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Monday, November 23rd, 2015

Time Event
10:11a
It's the way to go
I love to spatchcock a turkey to roast it. It gets the dark meat thoroughly done, while the white meat stays super juicy. And I've taught the technique to our Venturers, who get to work out their frustrations on the big birds.

Slasher pic

Slasher pic
Venturers spatchcocking turkeys at Winter Rendezvous 2013

To spatchcock your turkey, flip it over and cut out the backbone with a very sharp butcher knife. Throw the backbone, the neck, and the giblets in a pot to make stock.

Flip the bird over and do CPR on it. You should hear an audible crunch and feel it break beneath your hands. Then anoint with oil and season as desired. Place in a pan, all splayed out. Add celery, onions, apples, whatever -- or just roast it plain.

Roast at 450 degrees for an hour with the pan covered in foil. This keeps everything moist. Then remove the foil and continue to roast in an open pan until thigh meat reaches at least 165 degrees internally (an hour to an hour and a half or so, depending on size of bird). Then let rest, so that internal temp rises a bit more, while bird also re-absorbs moisture.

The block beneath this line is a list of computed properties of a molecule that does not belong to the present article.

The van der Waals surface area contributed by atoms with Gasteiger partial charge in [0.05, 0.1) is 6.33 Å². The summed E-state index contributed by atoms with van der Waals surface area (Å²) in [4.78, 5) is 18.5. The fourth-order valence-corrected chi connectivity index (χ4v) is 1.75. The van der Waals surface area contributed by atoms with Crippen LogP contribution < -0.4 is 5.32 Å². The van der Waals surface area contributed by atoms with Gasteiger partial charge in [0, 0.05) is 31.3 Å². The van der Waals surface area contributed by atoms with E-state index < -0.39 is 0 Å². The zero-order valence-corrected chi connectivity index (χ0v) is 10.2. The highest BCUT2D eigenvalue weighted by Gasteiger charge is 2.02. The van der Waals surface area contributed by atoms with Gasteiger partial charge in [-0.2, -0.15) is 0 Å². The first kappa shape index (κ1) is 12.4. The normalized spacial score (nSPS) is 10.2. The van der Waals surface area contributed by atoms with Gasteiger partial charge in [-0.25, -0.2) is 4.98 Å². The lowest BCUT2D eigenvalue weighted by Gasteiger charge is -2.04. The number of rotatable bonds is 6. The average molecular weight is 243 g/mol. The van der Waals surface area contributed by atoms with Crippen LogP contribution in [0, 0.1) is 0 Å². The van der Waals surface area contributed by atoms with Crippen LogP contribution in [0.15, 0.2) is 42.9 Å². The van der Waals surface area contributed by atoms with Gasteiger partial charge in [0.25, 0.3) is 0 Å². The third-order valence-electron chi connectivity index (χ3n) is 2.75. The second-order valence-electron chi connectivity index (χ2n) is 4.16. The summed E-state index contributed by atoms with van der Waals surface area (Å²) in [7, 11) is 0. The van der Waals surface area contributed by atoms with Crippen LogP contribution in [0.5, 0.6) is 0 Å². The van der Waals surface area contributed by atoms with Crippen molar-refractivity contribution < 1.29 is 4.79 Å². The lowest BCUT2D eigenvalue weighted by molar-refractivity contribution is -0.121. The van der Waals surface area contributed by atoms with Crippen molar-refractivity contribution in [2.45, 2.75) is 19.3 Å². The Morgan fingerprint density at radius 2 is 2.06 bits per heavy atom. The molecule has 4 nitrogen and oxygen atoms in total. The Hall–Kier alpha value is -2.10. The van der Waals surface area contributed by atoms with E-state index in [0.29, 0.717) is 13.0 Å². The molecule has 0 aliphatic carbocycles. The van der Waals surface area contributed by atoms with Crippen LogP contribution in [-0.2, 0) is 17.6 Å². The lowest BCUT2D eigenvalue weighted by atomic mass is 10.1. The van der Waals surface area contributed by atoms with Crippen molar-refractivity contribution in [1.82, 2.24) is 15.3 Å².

Et voila!

CIMG4389

The finished product
Spatchcocked turkey produced at home Thanksgiving 2014

This can be done in any home oven big enough to hold the pan. I've even done them in my 20-qt cast iron dutch oven over an open fire!
10:08p
Ah, but I was so much older then, I'm younger than that now
Back when I was in my last year of seminary (some time late in the Cretaceous, I think), I was in a student production of Arthur Miller's Incident at Vichy. I played a 60-year-old Austrian count during WW 2, who was troubled by his dreams of Adolf Hitler. I was 24.

For the performance, I had to have my hair and mustache frosted in order to look the part. Deanne didn't want to come see the play, because she didn't want to see me looking so old. I told her she should come anyway, since by the time I was actually 60, I wouldn't have any hair left. So I wouldn't look anything like Count Whatsisname; it was all fantasy.

Well, now I am older than the Count, and my hair is missing -- at least, much of it -- and for the first time in my life, I have grown a beard. It's a salt-and-pepper kind of thing, more salt than pepper. I'm thinking that before I shave it off I ought to frost the whole thing, just for grins. It would be quite a look.
10:59p
The Many Moods of Santa
I've stored a number of images of everybody's favorite saint in my LJ scrapbook over the years.

h94CEF0F6

St. Nicholas the Wonderworker

Tight fit



Knowing the good he is

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